The cell is installed into the TA30 in the usual way – positive end (button) toward the head.
In case you forget that the cell tube is also marked with these little positive/negative icons.
Another thing Nextorch provides is a sleeve to allow the use of two CR123 cells. This will replace the included 18650. I didn’t test the light with these cells, but it did hit the specifications with a single 18650, so I doubt performance will be better when using this adapter.
Here are a couple of runtime graphs on the highest two modes.
I said above that this is a “normal” 18650 and that’s true – it’s a standard button top. However, it does offer on-board charging. That’s by way of a micro-USB port in the positive end.
Yes, you read that right! Micro-USB. That’s quite dated but I wouldn’t let that get you down – if you are so in need to avoid micro-USB, just use your own button top or buy some cell that offers USB-C charging. At least the light itself isn’t burdened with micro-USB. So this isn’t perfect but by no means a deal breaker.
Nextorch includes a short USB to micro-USB cable.
Charging is acceptable but quite slow.
Modes and Currents
|Mode||Mode Claimed Output (lm)||Claimed Runtime||Measured Lumens||Tailcap Amps|
Pulse Width Modulation
Aside from the cell having micro-USB charging, here’s my real complaint. The light uses PWM for every mode.
PWM on the highest output was sort of weird-ish so I slowed the timescale to try to capture the full window.
I had to back all the way out to 1ms to see a full cycle, though. This isn’t any big deal at all, just something to notice.
For reference, here’s a baseline shot, with all the room lights off and almost nothing hitting the sensor. Also, here’s the light with the worst PWM I could find. I’m adding multiple timescales, so it’ll be easier to compare to the test light. Unfortunately, the PWM on this light is so bad that it doesn’t even work with my normal scale, which is 50 microseconds (50us). 10ms. 5ms. 2ms. 1ms. 0.5ms. 0.2ms. In a display faster than 0.2ms or so, the on/off cycle is more than one screen, so it’d just (very incorrectly) look like a flat line. I wrote more about this Ultrafire WF-602C flashlight and explained a little about PWM too.
User Interface and Operation
The interface used by Nextorch on this light is very tactical. First, there’s this very prominent (or “proud”) tailswitch.
The switch is mechanical and momentary only. It’s also two-stage, and at the “least pressed” stage offers steady high. At the most-pressed, deepest stage, the output is strobe.
Other than the momentary switch, there’s a rotary dial on the tail, too. This dial has five states – “TAC” (which is effectively off, or “tailswitch only”), I, II, III, and Strobe. There’s a little dot to indicate the current state. Note that in any state but “TAC,” the light will have output! It’ll be on!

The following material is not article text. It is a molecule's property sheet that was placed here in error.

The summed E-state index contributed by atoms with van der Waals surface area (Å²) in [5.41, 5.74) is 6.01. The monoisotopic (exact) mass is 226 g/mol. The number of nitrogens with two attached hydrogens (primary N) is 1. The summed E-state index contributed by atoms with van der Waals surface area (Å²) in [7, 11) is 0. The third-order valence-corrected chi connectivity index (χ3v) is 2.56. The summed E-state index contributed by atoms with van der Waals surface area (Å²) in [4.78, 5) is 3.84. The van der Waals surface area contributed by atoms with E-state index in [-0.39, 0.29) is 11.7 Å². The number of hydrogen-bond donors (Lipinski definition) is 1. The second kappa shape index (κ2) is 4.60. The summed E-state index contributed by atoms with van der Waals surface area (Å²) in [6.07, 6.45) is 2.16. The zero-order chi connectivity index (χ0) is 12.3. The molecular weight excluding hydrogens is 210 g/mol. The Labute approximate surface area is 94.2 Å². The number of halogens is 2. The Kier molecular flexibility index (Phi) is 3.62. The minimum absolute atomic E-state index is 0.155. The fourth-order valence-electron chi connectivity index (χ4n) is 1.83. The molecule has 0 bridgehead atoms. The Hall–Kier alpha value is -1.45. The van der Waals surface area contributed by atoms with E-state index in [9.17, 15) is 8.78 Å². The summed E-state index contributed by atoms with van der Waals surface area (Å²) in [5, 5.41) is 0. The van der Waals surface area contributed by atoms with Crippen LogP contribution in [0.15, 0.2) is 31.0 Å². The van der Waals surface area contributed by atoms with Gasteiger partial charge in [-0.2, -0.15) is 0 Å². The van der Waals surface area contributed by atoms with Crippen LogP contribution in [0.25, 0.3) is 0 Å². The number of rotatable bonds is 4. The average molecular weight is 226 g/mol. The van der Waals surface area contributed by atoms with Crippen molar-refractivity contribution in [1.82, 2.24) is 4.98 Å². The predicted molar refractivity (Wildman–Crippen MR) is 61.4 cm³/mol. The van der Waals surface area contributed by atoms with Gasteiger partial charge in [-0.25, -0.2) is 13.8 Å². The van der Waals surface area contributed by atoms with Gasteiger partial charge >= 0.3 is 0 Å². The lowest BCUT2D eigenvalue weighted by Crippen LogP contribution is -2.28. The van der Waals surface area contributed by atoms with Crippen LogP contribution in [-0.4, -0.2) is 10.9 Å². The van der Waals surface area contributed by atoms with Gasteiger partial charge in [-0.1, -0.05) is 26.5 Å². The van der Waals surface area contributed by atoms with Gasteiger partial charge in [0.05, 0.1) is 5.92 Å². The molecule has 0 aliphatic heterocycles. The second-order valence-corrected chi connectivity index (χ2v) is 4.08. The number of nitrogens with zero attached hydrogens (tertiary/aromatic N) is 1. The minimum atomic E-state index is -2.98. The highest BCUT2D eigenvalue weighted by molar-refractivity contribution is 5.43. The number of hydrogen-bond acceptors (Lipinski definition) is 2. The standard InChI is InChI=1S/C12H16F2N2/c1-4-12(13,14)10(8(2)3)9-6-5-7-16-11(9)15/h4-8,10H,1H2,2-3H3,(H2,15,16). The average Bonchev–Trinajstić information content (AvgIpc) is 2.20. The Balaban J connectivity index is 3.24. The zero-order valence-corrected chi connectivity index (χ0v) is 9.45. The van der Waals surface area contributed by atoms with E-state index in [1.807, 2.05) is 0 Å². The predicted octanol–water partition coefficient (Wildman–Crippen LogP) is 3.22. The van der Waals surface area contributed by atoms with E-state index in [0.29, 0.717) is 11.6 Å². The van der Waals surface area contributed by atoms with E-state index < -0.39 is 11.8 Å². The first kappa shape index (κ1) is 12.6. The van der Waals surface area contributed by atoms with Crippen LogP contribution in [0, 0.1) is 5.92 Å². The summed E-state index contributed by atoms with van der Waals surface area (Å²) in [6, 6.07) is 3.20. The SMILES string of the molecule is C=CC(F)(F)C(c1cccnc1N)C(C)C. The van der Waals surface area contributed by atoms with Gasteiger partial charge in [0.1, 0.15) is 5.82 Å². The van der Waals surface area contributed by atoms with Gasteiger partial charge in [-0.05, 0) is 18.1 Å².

Here’s a UI table!
|Any Rotary position||Half-press||High|
|Any Rotary position||Full press||Strobe|
|Rotary position “I”||–||Low|
|Rotary position “II”||–||Medium|
|Rotary position “III”||–||High|
|Rotary position “Strobe”||–||Strobe|
|Rotary Position “TAC”||No action||Off|
This is an unfortunately cumbersome way to write the user interface for the TA30. It’s quite simple in practice.
LED and Beam
Nextorch describes this emitter as an Osram P9. No further information is given. We’ll characterize the emitter below. As you might expect on a tactical light, this TA30 has a nice deep and smooth reflector.
I haven’t covered them before, but the bezel is also strieky, with three (almost certainly) tungsten carbide bearings. This is for breaking glass. I had just finished breaking all my glass, so I was not able to test this feature.
The bezel does allow light to escape when headstanding, though, which I appreciate.
LED Color Report (CRI and CCT)
The output here is cool white – from around 6200K to around 6900K. CRI is also low, at around 70-71.
These beamshots are always with the following settings: f8, ISO100, 0.3s shutter, and manual 5000K exposure. Particularly on the higher output level, the tripod-style bezel can be seen in the beam profile.
Tint vs BLF-348 (KillzoneFlashlights.com 219b version) (affiliate link)
I keep the test flashlight on the left, and the BLF-348 reference flashlight on the right.
I compare everything to the KillzoneFlashlights.com 219b BLF-348 because it’s inexpensive and has the best tint!
What I like
- Simple user interface
- Rotary control is very specific
- High and Strobe access from any state
- Good throw
- Meets output specification
- Very good beam profile for application (and for general usage – this is really what I prefer)
- Friction-fit (but captured) pocket clip has sturdy attachment
- Complete package (includes cell)
What I don’t like
- Just a bit of slop (around 1mm of travel) in the rotary dial (but the detents for each mode are still very specific)
- PWM (but it’s fast enough to not really be a bother)
- On-board (on “cell” really) charging is via micro-USB charging port on the included 18650 cell